TORONTO - Buying a morning coffee or a newspaper won't cost an extra eight per cent when Ontario merges its provincial sales tax with the federal GST next July, Finance Minister Dwight Duncan announced Thursday.

Printed newspapers and certain prepared foods and beverages sold for less than $4 have been added to a list of exemptions from tax harmonization, Duncan said.

"But it's important for Ontarians to know that today's announcement is about far more than not raising coffee prices," he said at a Tim Hortons outlet in west Toronto.

"It's part of a much larger, comprehensive tax package that will create jobs."

Books, children's clothing and footwear, diapers, car and booster seats and feminine hygiene products will also be exempt from Ontario's eight per cent portion of the blended sales tax when it takes effect next July.

By keeping newspapers and cheap food and drinks off the list, the government is giving up $325 million a year that it otherwise would have collected as revenue, Duncan said.

Ontario is getting $4.3 billion over two years from Ottawa to move ahead with tax harmonization under a deal signed last March. British Columbia plans to join Ontario in bringing in a blended tax in July.

The federal Conservatives provided Ontario with "considerable flexibility" in implementing the blended tax -- something that wasn't extended to the Atlantic provinces when they harmonized in the 1990s under the federal Liberals, Duncan said.

That flexibility, which allowed Ontario to add other exemptions, seems to be open to other provinces like B.C., he added.

"I do know that they're going through a similar exercise to Ontario with respect to the agreement they reached with the federal government and with respect to exemptions," Duncan said.

No other exemptions -- including gasoline or home heating fuel -- are being considered by the Ontario government, which will table its HST-enabling legislation on Monday, Duncan said.

Other groups, such those lobbying for an HST break on gasoline or mutual funds, are out of luck, he added.

"Why did we do it? Because we've already been exempting this," Duncan said. "The exemption has been in place since the sales tax was created in 1961. From our perspective, it made sense just to keep the exemption moving forward."

The tax pass on java and donuts didn't impress Nancy Sidle, 67, who was sipping a mug of black coffee with a friend at a nearby table.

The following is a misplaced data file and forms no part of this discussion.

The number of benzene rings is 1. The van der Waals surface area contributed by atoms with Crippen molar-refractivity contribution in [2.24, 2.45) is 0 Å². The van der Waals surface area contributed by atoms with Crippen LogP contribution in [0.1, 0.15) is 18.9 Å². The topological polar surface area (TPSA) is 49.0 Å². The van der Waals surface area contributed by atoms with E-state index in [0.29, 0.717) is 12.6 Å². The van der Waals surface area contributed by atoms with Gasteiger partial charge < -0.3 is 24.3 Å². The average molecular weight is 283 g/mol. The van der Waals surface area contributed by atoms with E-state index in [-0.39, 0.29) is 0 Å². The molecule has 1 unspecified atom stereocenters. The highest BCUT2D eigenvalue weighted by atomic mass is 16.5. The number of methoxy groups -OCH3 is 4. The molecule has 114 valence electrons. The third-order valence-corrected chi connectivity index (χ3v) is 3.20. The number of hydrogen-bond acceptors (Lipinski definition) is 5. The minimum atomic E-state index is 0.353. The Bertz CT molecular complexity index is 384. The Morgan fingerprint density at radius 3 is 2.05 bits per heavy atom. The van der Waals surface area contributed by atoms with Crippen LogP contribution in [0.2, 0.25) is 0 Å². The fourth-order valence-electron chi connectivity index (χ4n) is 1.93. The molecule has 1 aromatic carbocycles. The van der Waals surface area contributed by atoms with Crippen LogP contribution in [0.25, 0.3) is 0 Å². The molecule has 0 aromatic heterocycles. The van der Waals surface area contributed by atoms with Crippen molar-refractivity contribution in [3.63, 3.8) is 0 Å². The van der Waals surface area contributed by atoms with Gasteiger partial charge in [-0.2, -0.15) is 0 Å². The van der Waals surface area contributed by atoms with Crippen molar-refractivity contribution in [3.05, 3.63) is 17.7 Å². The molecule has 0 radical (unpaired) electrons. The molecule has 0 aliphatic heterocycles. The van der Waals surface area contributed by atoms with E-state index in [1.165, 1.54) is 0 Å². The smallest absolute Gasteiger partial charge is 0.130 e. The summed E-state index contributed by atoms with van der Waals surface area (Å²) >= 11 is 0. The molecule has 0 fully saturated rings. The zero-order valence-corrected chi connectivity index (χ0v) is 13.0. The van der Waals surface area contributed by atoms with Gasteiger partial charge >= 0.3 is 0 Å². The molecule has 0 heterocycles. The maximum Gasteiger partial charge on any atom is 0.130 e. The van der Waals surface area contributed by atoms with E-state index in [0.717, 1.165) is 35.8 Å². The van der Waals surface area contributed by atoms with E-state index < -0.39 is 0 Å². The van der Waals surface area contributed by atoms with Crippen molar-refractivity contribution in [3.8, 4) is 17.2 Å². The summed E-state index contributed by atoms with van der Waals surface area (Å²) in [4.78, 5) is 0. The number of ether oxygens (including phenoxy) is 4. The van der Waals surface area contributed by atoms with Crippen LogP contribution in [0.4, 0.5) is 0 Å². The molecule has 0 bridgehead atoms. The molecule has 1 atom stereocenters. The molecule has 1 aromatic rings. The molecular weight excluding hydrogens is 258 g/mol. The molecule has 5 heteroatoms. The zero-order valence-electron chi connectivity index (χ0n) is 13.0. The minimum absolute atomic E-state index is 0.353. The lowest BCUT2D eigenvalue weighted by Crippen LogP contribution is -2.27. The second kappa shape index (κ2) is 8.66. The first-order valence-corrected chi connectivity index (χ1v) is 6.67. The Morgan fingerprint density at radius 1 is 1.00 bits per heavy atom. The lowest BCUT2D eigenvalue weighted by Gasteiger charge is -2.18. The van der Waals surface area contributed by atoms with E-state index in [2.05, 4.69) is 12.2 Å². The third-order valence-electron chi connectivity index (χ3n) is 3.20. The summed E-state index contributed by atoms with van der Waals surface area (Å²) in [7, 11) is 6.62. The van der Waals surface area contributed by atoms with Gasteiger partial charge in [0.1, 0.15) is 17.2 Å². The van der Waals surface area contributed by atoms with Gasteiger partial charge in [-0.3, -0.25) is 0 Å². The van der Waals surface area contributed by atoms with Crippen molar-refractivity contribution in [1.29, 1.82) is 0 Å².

The HST will add $500 a year to her condo fees when it takes effect, she said.

"To say that people are upset would be a masterpiece of understatement," Sidle added.

Opposition parties have labelled harmonization a massive tax grab because it will increase the cost of many items, such as gas and home heating fuel, that were previously exempt from the provincial levy.

Premier Dalton McGuinty's about-face on taxing fast food and coffee is proof that he's worried about public anger over the HST, said Progressive Conservative Peter Shurman.

"What we've now seen is that McGuinty is disengenuous in saying that things have to be applied across the board," he said.

"If he caved on this, he'll cave on other things."

Shurman accused McGuinty of bowing to the "deep pockets" of the food industry, rather than Ontario families who will have to pay more for heating fuel and electricity.

The McGuinty government is leaning on a report by tax expert Jack Mintz in selling the blended tax. The report said tax harmonization combined with corporate and income tax cuts will help create an estimated 591,000 new jobs in the province over 10 years.

Erin Weir, an economist with the United Steelworkers union, called the job figure "pretty dubious," saying it's based on unsupported assumptions.

According to a September report by TD Bank, harmonization will result in an immediate and permanent increase in costs for consumers in Ontario and B.C.

The report estimates that tax harmonization will save companies about $6.9 billion. Some of the savings will be pushed through to consumers but not enough to completely offset the rise in consumer prices.

Economists Don Drummond and Diana Petramala said the measure is welcome, however, because harmonization is a more efficient manner of collecting taxes and will increase competitiveness in the two provinces.

Ontario is trying to soften the blow to consumers by offering some income tax relief and three cheques totalling up to $1,000 for families and $300 for individuals.

It's the second time the Ontario government has climbed down from its tax harmonization plans. In June, it promised rebates of up to $24,000 for all new-home buyers, even if they purchase a multimillion-dollar mansion.

Originally, the rebates first announced in the March budget were to apply only to new homes costing $400,000 or less. They were intended to offset the new 13 per cent harmonized tax on new homes, which are currently exempt from the eight per cent PST.

However, all new-home buyers will qualify for the PST rebate on the first $400,000 of the purchase price, regardless of the final cost. The change is expected to cost the province about $250 million a year in lost revenue.

Nova Scotia, New Brunswick and Newfoundland and Labrador harmonized their sales taxes with the federal GST more than 10 years ago.

Quebec partially harmonized its sales tax system and Alberta has no provincial tax, leaving Saskatchewan, Manitoba and Prince Edward Island as the remaining holdout provinces.